Saturday, August 2, 2008

Wherein Andrew Whines

You might have noticed that I don't have a "personal" tag for any of my posts. That's because I fully intended to keep this blog free of my personal life. There are privacy concerns, to be sure, but mainly I just didn't want to talk about things like that. I was worried about boring you, and, frankly, I was worried about boring myself.

Well, I'm still worried about that, but it's late (or early) and right now I just want to write something.

I spent about an hour tonight trying to fall asleep without success. The idea that kept bouncing around my head was the realization that I couldn't remember the last time I had a good day. It's a small thing, but no matter how hard I try, I cannot remember the last time I had a legitimately good day.

Don't misunderstand. My life is hardly a blasted hell scape. I've had very few truly bad days since I lost my reporting gig back in January. (Yikes) I've got a pleasant roof over my head, food to eat and more than enough money socked away. I recognize that my life could be a lot worse than it is.

And yet, it cuts me that I can't recall when I last fell asleep in a good mood. Even in my situation, unemployment is a drain. The funny part here is that the day-to-day reality of my unemployment isn't unpleasant. I wake up. I surf the web and apply for any jobs that look remotely appropriate. I have lunch. I surf the web some more. I read. I watch TV. I surf the web some more. I update this blog. I eat dinner. I surf the web some more. I go to bed. Repeat.

Hell, some people would prefer that to work. No responsibility, no real stress. I get to keep up to date on political developments. I get to argue about the Braves and the Gators.

But by the end of the day I'm stuck with the realization that it's been a mental slide since those moments when I first checked my email. See, that's when I have a vaguely plausible belief that I'll find something life-changing in my inbox. A new job, the dream job, could be waiting for me. It's very exciting.

And after I sort through the inbox and discover no offers, the nothing that is my day can truly commence. I've peaked at 11:00 am.

If most of my days are uneventful, it just makes the few crummy ones all the worse. To give you some idea of the variety of jobs I'm applying for at this point, I'll tell you about a banner day I had a few weeks ago. In one afternoon I applied for a public affairs job at the FBI, a "communications specialist" gig at Boise State University and a straight reporter position at The Washington Blade. The Blade, by the bi, is a gay newspaper.

Against all logic, I actually became rather enthusiastic about the prospect of working in Boise, Idaho. A year and a half ago when I graduated from college, the idea of taking an office job in Idaho would have been laughable. But now, after about six months of unemployment, an economy in the tank and my chosen industry slowly dying, hey, Boise State seemed pretty damn cool. I worked in Baker County, Florida, after all. Boise's a real city with restaurants and movie theaters and a university. I'd get a chance to do some writing; press releases, internal communications, articles for those silly alumni magazines with names like Boise Today and Buckin' Bronco!. Not a bad job, all things considered.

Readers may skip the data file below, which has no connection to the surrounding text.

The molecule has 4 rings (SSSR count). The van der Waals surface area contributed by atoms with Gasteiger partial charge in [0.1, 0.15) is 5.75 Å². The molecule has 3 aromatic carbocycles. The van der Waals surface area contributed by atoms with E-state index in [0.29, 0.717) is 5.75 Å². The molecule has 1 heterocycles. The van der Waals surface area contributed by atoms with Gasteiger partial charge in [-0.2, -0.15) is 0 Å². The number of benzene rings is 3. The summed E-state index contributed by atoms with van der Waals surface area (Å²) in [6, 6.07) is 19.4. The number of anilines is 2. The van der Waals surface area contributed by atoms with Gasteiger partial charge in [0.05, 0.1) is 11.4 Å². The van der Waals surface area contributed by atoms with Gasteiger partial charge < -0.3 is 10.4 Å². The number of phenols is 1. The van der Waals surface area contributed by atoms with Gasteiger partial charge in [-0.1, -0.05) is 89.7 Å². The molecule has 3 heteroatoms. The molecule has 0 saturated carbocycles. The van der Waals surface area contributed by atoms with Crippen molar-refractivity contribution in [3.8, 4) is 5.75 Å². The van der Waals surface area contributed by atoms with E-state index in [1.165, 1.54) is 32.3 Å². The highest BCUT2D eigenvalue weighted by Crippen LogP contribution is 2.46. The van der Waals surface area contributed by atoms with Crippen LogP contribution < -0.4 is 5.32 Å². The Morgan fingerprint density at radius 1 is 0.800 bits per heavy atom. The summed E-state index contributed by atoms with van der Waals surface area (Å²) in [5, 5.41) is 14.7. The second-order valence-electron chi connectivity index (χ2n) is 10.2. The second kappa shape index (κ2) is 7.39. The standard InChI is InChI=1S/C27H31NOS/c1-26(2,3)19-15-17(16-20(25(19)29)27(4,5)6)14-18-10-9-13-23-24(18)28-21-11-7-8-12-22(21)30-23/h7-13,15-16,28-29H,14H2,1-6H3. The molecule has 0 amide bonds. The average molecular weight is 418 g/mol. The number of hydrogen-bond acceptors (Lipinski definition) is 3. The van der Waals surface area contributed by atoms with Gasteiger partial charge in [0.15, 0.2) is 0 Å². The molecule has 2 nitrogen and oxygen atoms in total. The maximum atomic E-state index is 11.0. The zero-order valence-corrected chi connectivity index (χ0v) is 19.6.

I found out Thursday that I wasn't getting the job; the good folks up there were nice enough to send an email to the rejected, which is an appreciated courtesy. I also received a rejection letter from The Lawrence Journal-World later in the day.

It was strange, how much that bothered me. A job in Idaho and a newspaper position I had forgotten I had even applied for combined to throw me into a funk. Not a "find the closest thing to a cliff in Kansas and throw yourself off it" funk, but definitely a "spend 15 minutes reading the same sentence in the book you're holding" kind of funk.

I guess I never really thought of myself as unemployable. I had a lot of advantages growing up, not the least of which being two parents who considered a college education to be a standard cost of raising a child. I graduated in December 2006 and had a job offer by late January 2007. I started that in March 2007. About six months later, exactly on the timeline I had imagined in my most optimistic projections, I had the chance to interview for a fantastic job at another organization.

For obvious reasons I won't mention what organization. But the job fell through, and, after a series of boring events, I lost the job I had.

That was in January of this year. And I haven't had a good day since.


Anonymous said...

I'd sympathize, but I've got a feeling I'll be in the exact same position a year from now. So yeah.

Don't be afraid to write about yourself, incidentally. I'd read it.


Anonymous said...

Hang in there, CuffBuff. I know the feeling. I was in the same position, more or less, when I graduated college. Eventually, somebody will pick you up and, if you're reasonably talented, you'll distinguish yourself and move up.